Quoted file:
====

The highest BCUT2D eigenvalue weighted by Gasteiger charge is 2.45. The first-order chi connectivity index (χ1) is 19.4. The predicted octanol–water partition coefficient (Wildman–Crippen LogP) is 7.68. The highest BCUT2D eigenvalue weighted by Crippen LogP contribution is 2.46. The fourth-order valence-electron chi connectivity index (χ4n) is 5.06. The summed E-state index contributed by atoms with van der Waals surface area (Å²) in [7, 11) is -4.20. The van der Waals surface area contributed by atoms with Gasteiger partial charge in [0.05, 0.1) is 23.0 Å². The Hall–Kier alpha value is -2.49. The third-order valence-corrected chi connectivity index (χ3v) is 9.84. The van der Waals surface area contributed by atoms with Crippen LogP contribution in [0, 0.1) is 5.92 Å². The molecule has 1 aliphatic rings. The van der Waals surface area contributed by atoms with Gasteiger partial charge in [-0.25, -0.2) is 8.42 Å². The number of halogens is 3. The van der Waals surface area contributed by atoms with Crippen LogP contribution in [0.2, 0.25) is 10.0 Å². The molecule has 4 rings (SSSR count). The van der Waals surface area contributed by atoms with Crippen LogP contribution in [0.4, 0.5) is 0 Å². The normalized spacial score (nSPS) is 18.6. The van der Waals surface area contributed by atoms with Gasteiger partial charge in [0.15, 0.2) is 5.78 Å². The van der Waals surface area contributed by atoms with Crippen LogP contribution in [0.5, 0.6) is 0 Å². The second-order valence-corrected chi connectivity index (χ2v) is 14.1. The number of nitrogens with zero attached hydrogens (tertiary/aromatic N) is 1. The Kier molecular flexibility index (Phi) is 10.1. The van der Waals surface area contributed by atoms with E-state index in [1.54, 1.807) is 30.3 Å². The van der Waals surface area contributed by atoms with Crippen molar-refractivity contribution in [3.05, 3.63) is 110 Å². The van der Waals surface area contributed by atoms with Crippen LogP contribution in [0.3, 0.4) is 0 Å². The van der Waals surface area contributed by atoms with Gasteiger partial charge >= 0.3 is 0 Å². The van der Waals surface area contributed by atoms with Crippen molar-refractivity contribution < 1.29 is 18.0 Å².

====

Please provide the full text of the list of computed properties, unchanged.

The highest BCUT2D eigenvalue weighted by Gasteiger charge is 2.45. The first-order chi connectivity index (χ1) is 19.4. The predicted octanol–water partition coefficient (Wildman–Crippen LogP) is 7.68. The highest BCUT2D eigenvalue weighted by Crippen LogP contribution is 2.46. The fourth-order valence-electron chi connectivity index (χ4n) is 5.06. The summed E-state index contributed by atoms with van der Waals surface area (Å²) in [7, 11) is -4.20. The van der Waals surface area contributed by atoms with Gasteiger partial charge in [0.05, 0.1) is 23.0 Å². The Hall–Kier alpha value is -2.49. The third-order valence-corrected chi connectivity index (χ3v) is 9.84. The van der Waals surface area contributed by atoms with Crippen LogP contribution in [0, 0.1) is 5.92 Å². The molecule has 1 aliphatic rings. The van der Waals surface area contributed by atoms with Gasteiger partial charge in [-0.25, -0.2) is 8.42 Å². The number of halogens is 3. The van der Waals surface area contributed by atoms with Crippen LogP contribution in [0.2, 0.25) is 10.0 Å². The molecule has 4 rings (SSSR count). The van der Waals surface area contributed by atoms with Crippen LogP contribution in [0.4, 0.5) is 0 Å². The normalized spacial score (nSPS) is 18.6. The van der Waals surface area contributed by atoms with Gasteiger partial charge in [0.15, 0.2) is 5.78 Å². The van der Waals surface area contributed by atoms with Crippen LogP contribution in [0.5, 0.6) is 0 Å². The second-order valence-corrected chi connectivity index (χ2v) is 14.1. The number of nitrogens with zero attached hydrogens (tertiary/aromatic N) is 1. The Kier molecular flexibility index (Phi) is 10.1. The van der Waals surface area contributed by atoms with E-state index in [1.54, 1.807) is 30.3 Å². The van der Waals surface area contributed by atoms with Crippen molar-refractivity contribution in [3.05, 3.63) is 110 Å². The van der Waals surface area contributed by atoms with Crippen LogP contribution in [0.3, 0.4) is 0 Å². The van der Waals surface area contributed by atoms with Gasteiger partial charge >= 0.3 is 0 Å². The van der Waals surface area contributed by atoms with Crippen molar-refractivity contribution < 1.29 is 18.0 Å².